Life is never reallllllly the same after your first UTI, right? That one-two punch—the burning sensation when you pee, chased by the urge to pee again approximately six seconds after you flush—sears itself in your memory. Years after your first UTI, you'll be sitting in a meeting wanting to pee, realize you just peed 20 minutes ago, and although you really don't have a UTI because you would know, you connect the timeline dots and the anxiety creeps up in your throat: omgdoihaveauti?
For the one in five American women who experience them, UTIs are mentally scarring like that. Total dread inducers: painful, uncomfortable, and mind-consuming things that gnaw at you until they're treated properly. Of course, if left untreated, they can turn into much more serious kidney infections, but (thankfully?) they're so annoying that most women go marching to the doctor for professional treatment (i.e., antibiotics) immediately.
Except the ones who head off to the grocery store instead, in search of cranberry juice, which has long been the go-to homeopathic "cure" for anyone trying to battle a UTI. Most females are familiar with cranberries' rumored curative properties—which do have some basis in science. Cranberries contain an active ingredient called proanthocyanidins, or PACS, that can keep bacteria from binding to the walls of the bladder and urinary tract, theoretically preventing infection. But here's the thing: while cranberry products have been rumored to prevent infection, they have never, ever been shown to treat an infection. That's where women seem to get mixed up: thinking that after the fact the cranberry will help.
As for prevention: How much can it really help?
"The evidence for cranberry juice for the prevention of UTIs has become increasingly weaker the more we study it," said Dr. Marc Levin, a physician at Sidney Hilman/Phillips Family Practice of the Institute for Family Health. "Specifically, cranberry juice and similar products do not seem to significantly lower the incidence of symptomatic UTIs." That's because the cranberry juice that your grocery store stocks doesn't have enough of those all-important PACs to prevent bacteria from sticking where it shouldn't, according to the Cleveland Clinic. Not cranberry juice cocktail, and not even "100% juice" cranberry drinks—the latter of which usually relies on added grape and apple juices to sweeten the overwhelmingly tart cranberry.
Even if you went to a health food store and bought 100 percent pure cranberry juice (so unpleasantly tart to most palates that the label recommends drinking only three ounces of it daily, diluted in eight ounces of water), you'd still need to drink a lot to get the necessary amount of PACs to be effective. And if you're drinking that much of the fruit juice, it could be enough to cause other problems like excess calories, sugar, and gastrointestinal issues. So juice chugging is not exactly a viable way to prevent UTIs.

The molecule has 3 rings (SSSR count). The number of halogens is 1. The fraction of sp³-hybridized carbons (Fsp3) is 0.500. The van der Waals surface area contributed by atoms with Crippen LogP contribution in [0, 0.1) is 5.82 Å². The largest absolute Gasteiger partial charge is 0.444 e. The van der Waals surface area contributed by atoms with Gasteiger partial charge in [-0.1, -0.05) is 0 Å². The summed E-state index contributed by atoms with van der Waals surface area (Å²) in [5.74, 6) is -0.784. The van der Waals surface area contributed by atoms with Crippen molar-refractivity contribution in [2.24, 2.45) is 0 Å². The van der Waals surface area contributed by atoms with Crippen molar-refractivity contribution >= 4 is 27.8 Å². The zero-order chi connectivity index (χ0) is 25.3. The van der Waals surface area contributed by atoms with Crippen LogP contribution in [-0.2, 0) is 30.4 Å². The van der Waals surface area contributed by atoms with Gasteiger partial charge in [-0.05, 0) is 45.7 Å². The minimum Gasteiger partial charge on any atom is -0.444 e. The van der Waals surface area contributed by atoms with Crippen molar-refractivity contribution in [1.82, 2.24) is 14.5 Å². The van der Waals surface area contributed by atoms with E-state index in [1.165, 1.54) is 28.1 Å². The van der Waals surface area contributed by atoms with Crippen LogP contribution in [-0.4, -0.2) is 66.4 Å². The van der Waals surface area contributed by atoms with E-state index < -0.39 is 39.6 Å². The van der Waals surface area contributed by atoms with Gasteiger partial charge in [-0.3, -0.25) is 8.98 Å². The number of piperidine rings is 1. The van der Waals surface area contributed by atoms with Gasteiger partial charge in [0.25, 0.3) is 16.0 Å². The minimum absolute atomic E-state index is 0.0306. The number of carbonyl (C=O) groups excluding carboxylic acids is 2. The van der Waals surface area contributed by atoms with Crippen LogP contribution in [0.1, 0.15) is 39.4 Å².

Alternatively, you might think you could just reach for the cranberry capsules for prevention. We've all seen those AZO tabs in the "feminine needs" aisle, and they've gotta be more concentrated with PACS, right? Sure, and it is true that a study published in the American Journal of Obstetrics and Gynecology found that cranberry capsules reduced the risk of UTIs by 50 percent in women who had a catheter during surgery. Yet—like cranberry juice—cranberry capsules work preventatively, and won't help if you already have an infection. That's when you need to scamper to the doctor for a diagnosis and a prescription.
There are other ways to prevent UTIs, though, according to the Mayo Clinic, which include making sure to wipe from front to back after you pee, drinking plenty of liquids to encourage regular urination, and avoiding irritating products like douches and feminine deodorant spray.
Perhaps the most important tip for UTI-inflicted women in a certain subset, though, has nothing to with cranberry juice at all. Consider this stat: "Nearly 80 percent of all urinary tract infections in premenopausal women occur within 24 hours of intercourse," reports The New York Times. And that, really, is what many women need to be thinking about: Sex can push UTI-causing bacteria into the urethra. So to prevent a UTI, the best, most effective thing to do is to pee after sex to help clear things out. It'll help prevent a UTI more than any cranberry juice, concentrate, or capsule...combined.
This article originally appeared on Elle.com. Minor edits have been made by the Cosmo.ph editors.